The horrors of formatting

Posted: June 20, 2014 in writing
Tags: , , , , ,

Argh, the ugliness, it burns my eyes!

That was my reaction on seeing my first attempt to compile an e-book via Scrivener. The indentation was inconsistent. There were weird symbols where speech marks should have been. It looked like a typesetter had eaten his work and then vomited all over my screen.

Hundreds of Euro symbols died in the making of this mess.

Hundreds of Euro symbols died in the making of this horror.

It’s not the fault of the stories in the book – some of them are old and I’d write them better now, but I’m still proud of them. Nor was it Scrivener’s fault – I love that program almost as much as I love Shelley the laptop or Muke the car, my main sidekicks in the great adventure called Andrew Gets His Shit Together.

No, it was my own fault, and I should have known better.

You see, I just copied and pasted those stories into Scrivener from the original documents. And let me tell you, when I started writing I did not understand how proper electronic document formatting works. They don’t teach you that sort of thing in university, even though it’s a vital writing skill. Hell, I was writing this blog for years before I found the settings for headings, instead of just using bold text. And as I learned while formatting documents in my last office job, this stuff does matter.

It might feel like a waste of time to learn proper document formatting. You can just hit ‘tab’ to indent a paragraph and go for bold when you want a title to stand out, right? Wrong. Every time you format a chunk of text you add more information, information that most people don’t know is there. And every time you copy and paste things around or transfer a document from one format to another, that information gets more complicated. If you don’t take the right approach, that garbage starts cluttering up your documents.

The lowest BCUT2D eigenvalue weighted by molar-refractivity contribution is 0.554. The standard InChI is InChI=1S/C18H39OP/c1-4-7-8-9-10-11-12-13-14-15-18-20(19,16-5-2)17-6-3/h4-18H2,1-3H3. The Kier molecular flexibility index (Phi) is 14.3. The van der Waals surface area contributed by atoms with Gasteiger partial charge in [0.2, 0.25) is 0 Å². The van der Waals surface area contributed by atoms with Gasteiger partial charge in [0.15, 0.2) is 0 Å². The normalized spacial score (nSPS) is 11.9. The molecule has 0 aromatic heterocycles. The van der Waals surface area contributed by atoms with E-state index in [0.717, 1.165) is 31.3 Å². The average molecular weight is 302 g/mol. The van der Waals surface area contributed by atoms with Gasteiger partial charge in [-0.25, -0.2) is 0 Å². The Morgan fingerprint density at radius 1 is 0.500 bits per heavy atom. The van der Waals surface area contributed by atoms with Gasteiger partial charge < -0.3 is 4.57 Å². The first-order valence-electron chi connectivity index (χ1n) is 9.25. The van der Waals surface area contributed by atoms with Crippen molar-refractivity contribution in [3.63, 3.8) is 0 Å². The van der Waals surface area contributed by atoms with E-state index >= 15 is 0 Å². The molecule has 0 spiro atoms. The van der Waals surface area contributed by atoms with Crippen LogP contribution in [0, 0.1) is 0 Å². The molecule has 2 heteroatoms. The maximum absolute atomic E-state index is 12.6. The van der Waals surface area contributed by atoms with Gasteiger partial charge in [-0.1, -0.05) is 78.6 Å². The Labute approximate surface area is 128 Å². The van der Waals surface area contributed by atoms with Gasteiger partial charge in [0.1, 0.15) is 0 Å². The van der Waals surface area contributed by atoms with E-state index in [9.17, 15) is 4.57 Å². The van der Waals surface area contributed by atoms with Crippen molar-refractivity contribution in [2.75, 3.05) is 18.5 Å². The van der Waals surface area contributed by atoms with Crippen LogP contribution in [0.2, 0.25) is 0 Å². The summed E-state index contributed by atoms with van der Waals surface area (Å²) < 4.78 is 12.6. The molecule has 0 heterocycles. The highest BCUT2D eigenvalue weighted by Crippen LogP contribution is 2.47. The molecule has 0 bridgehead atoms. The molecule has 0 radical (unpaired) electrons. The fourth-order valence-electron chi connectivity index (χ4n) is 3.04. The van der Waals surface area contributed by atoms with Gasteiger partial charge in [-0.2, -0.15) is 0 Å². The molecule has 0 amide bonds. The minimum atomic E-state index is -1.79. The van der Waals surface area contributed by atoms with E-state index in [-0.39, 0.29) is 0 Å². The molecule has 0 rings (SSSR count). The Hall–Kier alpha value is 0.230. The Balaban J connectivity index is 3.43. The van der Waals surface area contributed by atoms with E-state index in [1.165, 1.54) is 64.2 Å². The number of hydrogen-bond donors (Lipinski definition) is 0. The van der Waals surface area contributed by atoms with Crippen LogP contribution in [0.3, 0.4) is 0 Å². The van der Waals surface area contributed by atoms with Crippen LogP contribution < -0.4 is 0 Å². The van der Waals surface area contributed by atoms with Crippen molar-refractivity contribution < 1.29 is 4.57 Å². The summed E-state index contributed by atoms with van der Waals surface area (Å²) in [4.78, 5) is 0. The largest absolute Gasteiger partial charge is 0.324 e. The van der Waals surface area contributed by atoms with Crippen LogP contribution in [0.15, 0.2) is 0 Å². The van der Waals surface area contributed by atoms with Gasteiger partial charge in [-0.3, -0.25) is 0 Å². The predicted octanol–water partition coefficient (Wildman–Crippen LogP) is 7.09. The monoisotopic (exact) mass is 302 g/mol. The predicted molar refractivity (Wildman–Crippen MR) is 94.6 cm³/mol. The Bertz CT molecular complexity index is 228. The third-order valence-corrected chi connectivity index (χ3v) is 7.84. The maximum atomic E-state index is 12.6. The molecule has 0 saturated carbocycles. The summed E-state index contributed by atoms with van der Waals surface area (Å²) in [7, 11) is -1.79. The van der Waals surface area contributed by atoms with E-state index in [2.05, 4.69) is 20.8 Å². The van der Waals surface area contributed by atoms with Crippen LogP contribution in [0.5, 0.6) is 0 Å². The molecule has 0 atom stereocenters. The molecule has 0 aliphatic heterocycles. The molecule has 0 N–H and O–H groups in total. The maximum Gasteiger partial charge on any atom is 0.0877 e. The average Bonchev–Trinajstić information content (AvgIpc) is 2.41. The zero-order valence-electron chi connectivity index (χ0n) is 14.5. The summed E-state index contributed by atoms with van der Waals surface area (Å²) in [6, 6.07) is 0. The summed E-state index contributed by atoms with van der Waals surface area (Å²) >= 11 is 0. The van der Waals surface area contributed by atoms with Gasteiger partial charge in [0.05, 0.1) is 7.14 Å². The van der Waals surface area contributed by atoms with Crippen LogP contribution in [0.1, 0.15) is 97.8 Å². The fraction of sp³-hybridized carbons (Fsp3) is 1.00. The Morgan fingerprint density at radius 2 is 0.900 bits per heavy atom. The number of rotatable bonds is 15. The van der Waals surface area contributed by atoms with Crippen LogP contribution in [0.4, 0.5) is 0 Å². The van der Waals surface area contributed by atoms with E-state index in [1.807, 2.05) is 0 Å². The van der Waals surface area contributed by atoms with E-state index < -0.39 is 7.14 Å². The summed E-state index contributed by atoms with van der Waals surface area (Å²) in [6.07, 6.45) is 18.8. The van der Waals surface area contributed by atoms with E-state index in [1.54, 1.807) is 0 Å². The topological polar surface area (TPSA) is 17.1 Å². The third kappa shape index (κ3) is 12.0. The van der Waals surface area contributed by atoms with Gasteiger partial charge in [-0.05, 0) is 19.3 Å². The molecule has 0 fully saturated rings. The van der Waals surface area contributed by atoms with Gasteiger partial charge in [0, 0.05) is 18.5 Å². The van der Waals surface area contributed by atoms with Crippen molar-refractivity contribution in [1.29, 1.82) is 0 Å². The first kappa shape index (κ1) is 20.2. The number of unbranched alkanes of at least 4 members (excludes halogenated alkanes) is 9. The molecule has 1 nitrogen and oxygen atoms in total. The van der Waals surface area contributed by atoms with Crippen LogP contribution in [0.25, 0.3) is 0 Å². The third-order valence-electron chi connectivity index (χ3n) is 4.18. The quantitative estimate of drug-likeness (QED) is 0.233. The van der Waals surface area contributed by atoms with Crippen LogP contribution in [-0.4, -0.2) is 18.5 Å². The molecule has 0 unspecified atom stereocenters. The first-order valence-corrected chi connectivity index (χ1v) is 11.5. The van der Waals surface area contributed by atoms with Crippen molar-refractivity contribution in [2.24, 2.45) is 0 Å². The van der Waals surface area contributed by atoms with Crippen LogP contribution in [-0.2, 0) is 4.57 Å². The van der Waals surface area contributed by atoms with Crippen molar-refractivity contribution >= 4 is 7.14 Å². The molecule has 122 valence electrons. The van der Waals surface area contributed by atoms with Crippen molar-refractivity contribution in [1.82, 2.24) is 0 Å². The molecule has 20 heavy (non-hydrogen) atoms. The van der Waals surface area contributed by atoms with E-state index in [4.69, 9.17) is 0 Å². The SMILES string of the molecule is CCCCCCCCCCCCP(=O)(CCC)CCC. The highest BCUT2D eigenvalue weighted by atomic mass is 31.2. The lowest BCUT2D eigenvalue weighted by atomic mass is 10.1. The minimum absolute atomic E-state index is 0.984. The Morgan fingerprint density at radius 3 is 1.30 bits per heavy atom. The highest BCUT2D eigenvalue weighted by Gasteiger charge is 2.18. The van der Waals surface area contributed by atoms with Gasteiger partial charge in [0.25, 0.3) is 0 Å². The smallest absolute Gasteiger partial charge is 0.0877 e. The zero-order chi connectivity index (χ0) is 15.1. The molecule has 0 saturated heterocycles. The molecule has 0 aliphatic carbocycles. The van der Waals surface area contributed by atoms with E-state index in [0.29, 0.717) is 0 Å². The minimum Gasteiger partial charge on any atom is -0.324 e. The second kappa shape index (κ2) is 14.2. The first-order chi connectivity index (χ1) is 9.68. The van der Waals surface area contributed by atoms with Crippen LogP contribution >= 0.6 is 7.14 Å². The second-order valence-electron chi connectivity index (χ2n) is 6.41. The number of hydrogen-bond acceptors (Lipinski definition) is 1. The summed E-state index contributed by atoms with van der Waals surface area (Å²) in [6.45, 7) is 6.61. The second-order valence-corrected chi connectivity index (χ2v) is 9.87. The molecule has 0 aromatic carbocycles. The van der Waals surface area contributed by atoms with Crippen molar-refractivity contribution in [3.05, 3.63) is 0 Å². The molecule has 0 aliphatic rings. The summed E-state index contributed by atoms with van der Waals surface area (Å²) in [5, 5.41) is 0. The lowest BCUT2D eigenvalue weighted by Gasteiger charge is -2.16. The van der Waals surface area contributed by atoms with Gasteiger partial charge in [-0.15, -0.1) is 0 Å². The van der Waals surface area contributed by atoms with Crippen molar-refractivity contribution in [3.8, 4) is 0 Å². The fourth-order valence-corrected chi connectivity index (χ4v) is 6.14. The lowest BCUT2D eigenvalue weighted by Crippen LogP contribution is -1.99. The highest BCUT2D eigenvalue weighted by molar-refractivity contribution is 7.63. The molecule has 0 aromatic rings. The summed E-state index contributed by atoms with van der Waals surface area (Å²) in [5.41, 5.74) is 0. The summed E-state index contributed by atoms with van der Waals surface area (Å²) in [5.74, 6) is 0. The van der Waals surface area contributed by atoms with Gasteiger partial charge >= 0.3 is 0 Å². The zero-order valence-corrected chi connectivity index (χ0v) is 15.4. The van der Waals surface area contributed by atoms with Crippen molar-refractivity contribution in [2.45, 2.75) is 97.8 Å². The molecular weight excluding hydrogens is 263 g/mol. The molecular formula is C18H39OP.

If you use best practice you can save yourself a lot of pain, letting software like Scrivener, WordPress, or Word neatly change the look of your story or article at the touch of a button. If you don’t it can take hours of editing to make changes, and you’ll still have traps hidden for when you, for example, compile it into an e-book.

So please, whatever you’re writing for, whether it’s books, magazines, your blog, or just your team at work, take an hour now to learn more about how to format your documents, including indentation and header text. You will save yourself and those around you hours of frustration further down the line.

I’m giving up on this document for today. Tomorrow I’ll be starting again, using .txt documents to purge all that rotten formatting and then putting the stories into a nice, new, clean Scrivener template. So remember folks, do as I say not as I do. Start by learning about formatting.

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Comments
  1. Oh yes. So very much. I’m agreeing with you so hard right now it’s affecting my ability to write cohesive sentences 🙂

  2. Dylan Hearn says:

    Excellent advice, both to check but also to copy & paste via a .txt file. Good to see you using Scrivener. Writing in Scrivener was one of the best decisions I’ve made. A really useful programme and relatively cheap for what you get.

    • Honestly, I’m starting to think Scrivener should just be the standard issue word processing software. It’s so much more flexible than the alternatives, wish I’d had it at uni and in the office.